How I Transitioned Off of My Parents’ Health Insurance Without the World Ending

Ever since I graduated high school, I've dreaded the day I would have to transition off of my parents' health insurance plan. But, by using some important resources, I discovered that getting my own health insurance wasn't as scary as I thought.

Jan. 9, 2018 | 5 min read
Wendy Caroline

Today is the day I have been dreading … the day that I've always felt like the world was going to end. Today is the day that I transitioned off of my parents' health insurance.

But, let's back up a little ...

When I was a senior in high school, I knew that I would have to choose what I was going to do with the rest of my life. I have never been a planner -- not because of my cystic fibrosis or anything, it's just not my personality. I had a great passion for music, but I also had people left and right guiding me away from performance because it wasn't a very stable career path.

There's this whole big thing about following your dreams and not letting your disease control your life and blah, blah, blah. I would not have made it in the music performance field, though. I know that now and I have made my peace with it. I also knew I DID NOT want to teach music. My patience is nowhere near teaching level.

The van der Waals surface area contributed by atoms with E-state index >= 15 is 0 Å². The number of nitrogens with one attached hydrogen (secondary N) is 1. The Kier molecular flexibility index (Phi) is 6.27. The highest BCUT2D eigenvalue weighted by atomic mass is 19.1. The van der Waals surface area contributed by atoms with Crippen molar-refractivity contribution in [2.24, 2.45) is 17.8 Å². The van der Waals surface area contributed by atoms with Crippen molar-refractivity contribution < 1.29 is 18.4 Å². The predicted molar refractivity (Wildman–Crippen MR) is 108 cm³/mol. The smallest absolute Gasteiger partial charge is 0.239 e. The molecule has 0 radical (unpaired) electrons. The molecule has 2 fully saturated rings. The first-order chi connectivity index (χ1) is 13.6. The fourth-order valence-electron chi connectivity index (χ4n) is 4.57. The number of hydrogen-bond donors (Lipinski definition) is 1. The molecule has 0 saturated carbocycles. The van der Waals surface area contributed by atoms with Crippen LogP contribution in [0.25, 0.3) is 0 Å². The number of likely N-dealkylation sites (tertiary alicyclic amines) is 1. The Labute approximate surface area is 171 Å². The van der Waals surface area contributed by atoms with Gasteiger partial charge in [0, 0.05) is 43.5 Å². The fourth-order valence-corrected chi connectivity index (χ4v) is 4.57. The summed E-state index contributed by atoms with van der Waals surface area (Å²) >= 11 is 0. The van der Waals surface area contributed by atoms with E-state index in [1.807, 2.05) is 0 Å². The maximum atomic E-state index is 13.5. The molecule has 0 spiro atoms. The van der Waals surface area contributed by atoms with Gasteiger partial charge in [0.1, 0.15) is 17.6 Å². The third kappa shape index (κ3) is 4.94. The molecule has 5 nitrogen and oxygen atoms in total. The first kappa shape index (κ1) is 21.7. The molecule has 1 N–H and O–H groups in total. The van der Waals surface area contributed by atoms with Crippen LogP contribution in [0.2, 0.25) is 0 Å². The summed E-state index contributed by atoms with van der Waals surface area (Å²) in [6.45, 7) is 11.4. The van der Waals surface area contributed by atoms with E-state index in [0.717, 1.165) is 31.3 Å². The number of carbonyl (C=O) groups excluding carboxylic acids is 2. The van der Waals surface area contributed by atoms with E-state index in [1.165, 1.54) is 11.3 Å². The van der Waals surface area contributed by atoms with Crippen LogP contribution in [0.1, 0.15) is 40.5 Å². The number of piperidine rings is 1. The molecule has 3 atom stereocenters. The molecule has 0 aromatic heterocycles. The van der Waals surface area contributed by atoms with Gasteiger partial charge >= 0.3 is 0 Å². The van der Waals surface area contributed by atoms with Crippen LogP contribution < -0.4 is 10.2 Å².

But, one thing I did know was that I HAD to go to college. The rule was that if I wasn't a full-time student, then I couldn't be on my parents' health insurance. And then where would I be? So, with the guidance of my wonderful teachers I decided to major in music business. This path would allow me to follow my passion of music, but give myself some security. So, off I went.

My mom, Lori, and I.

Fast forward a couple of years to my second year of college. I was doing alright in school. However, I was "burning the candles at both ends" as my mom would love to say. I was getting pretty sick and my health was taking a toll. I had no idea what I was going to do because I knew I couldn't keep going at this rate.

Luckily for me, however, this was right around the time when the rules of insurance changed to allow children to stay on their parents' insurance plans until the age of 26 (instead of 24) without constraints. This meant that I didn't have to be a full-time student. I ended up dropping down to part-time for two semesters and getting back on track. A few more years went by, and I eventually ended up graduating college after taking only one semester off, and the rest full-time.

My parents and me at my college graduation.

Now, we get to the real world … where I had to find a full-time job with good benefits. That's all fine and dandy, but I was already 24 (as opposed to 22) by the time I finished college. That left me with less than two years to network, find a job, and establish myself before going off of my parents' insurance. It's something that freaked me out for quite a while.